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Trade Ministers Conclude Trans-Pacific Partnership Deal

After more than five years of negotiations, and five straight days of sessions in Atlanta last week and through the weekend, the United States and the 11 members of the Trans-Pacific Partnership (TPP) reached an agreement on the landmark trade deal slated to affect 40 percent of the global economy.

Before the deal can be finally formalized, it still faces further debate in Congress, legal review, translation and verification of the text, which could take several months more. American citizens will also have an opportunity to read over the deal in its entirety once it’s made public, which could happen in a month’s time.

Agreeing on previous disputes like open markets for dairy trade, intellectual property protection for drugs and tariffs on car manufacturing were still the sticking points that kept ministers talking and pushed the previously promised Sunday announcement of the deal back.

The Office of the United States Trade Representative (USTR) said in a statement Monday, though, that the ministers had come to an agreement that achieves the goals they had set forth and that will benefit their respective nation’s citizens.

“We expect this historic agreement to promote economic growth, support higher-paying jobs; enhance innovation, productivity and competitiveness; raise living standards; reduce poverty in our countries; and to promote transparency, good governance, and strong labor and environmental protections,” the joint ministers’ statement noted.

For President Obama, TPP could be his legacy-making move and the pinnacle of his efforts to boost Made in America exports.

In a statement Monday, the president said the partnership levels the playing field for American manufacturers, farmers and ranchers by eliminating upwards of 18,000 taxes on U.S. goods. It also includes enforceable labor and environmental commitments to elevate conditions among the agreement’s trading partners (Australia, Brunei, Canada, Chile, Japan, Malaysia, Mexico, New Zealand, Peru, Singapore, Vietnam).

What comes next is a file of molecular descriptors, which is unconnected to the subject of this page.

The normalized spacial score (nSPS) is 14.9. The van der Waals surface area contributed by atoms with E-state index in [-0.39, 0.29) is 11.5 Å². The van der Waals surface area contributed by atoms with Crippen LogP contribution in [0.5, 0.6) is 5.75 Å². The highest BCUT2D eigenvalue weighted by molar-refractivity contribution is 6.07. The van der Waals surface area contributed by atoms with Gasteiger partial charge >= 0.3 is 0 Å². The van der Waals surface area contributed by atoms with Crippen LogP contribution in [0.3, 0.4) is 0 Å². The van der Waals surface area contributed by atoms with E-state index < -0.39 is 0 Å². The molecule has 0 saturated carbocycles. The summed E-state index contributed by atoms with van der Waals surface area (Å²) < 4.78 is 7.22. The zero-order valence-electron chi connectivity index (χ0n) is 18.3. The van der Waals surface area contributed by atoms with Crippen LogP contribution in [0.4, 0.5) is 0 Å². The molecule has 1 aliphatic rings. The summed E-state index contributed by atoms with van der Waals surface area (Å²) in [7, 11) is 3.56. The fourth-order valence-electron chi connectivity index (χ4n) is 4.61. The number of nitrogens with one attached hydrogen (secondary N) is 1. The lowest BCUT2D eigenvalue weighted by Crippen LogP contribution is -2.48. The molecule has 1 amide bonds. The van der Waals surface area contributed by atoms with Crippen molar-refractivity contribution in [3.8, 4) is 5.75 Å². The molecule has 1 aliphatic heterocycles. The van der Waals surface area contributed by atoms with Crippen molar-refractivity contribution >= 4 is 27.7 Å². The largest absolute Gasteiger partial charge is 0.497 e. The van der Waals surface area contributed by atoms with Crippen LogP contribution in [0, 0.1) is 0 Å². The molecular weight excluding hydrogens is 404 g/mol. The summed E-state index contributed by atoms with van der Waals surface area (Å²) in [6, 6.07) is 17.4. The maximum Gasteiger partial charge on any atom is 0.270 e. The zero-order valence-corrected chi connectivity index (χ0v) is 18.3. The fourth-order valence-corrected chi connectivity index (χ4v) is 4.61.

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And with Asia projected to be one of the world’s most vital economies, TPP strengthens U.S. relationships and the nation’s position there.

“When more than 95 percent of our potential customers live outside our borders, we can’t let countries like China write the rules of the global economy,” President Obama said Monday. “We should write those rules, opening new markets to American products while setting high standards for protecting workers and preserving our environment.”

In 2014, the U.S. exported $727 billion worth of goods to TPP countries, manufacturing exports totaled $638 billion, and companies headquartered in TPP nations employed 1.5 million American workers, according to a recent USTR report. More than $1.9 billion in goods leave the U.S. bound for TPP nations every day.

TPP puts American workers first and middle-class families will get ahead because of it, the president said.

The agreement will now move into review phase—likely garnering what the New York Times called “stiff opposition” as those against the agreement claim it favors big business over workers and the environment, and that it will send jobs abroad instead of increasing them.

“I look forward to working with lawmakers from both parties as they consider this agreement,” Obama said. “If we can get this agreement to my desk, then we can help our businesses sell more Made in America goods and services around the world, and we can help more American workers compete and win.”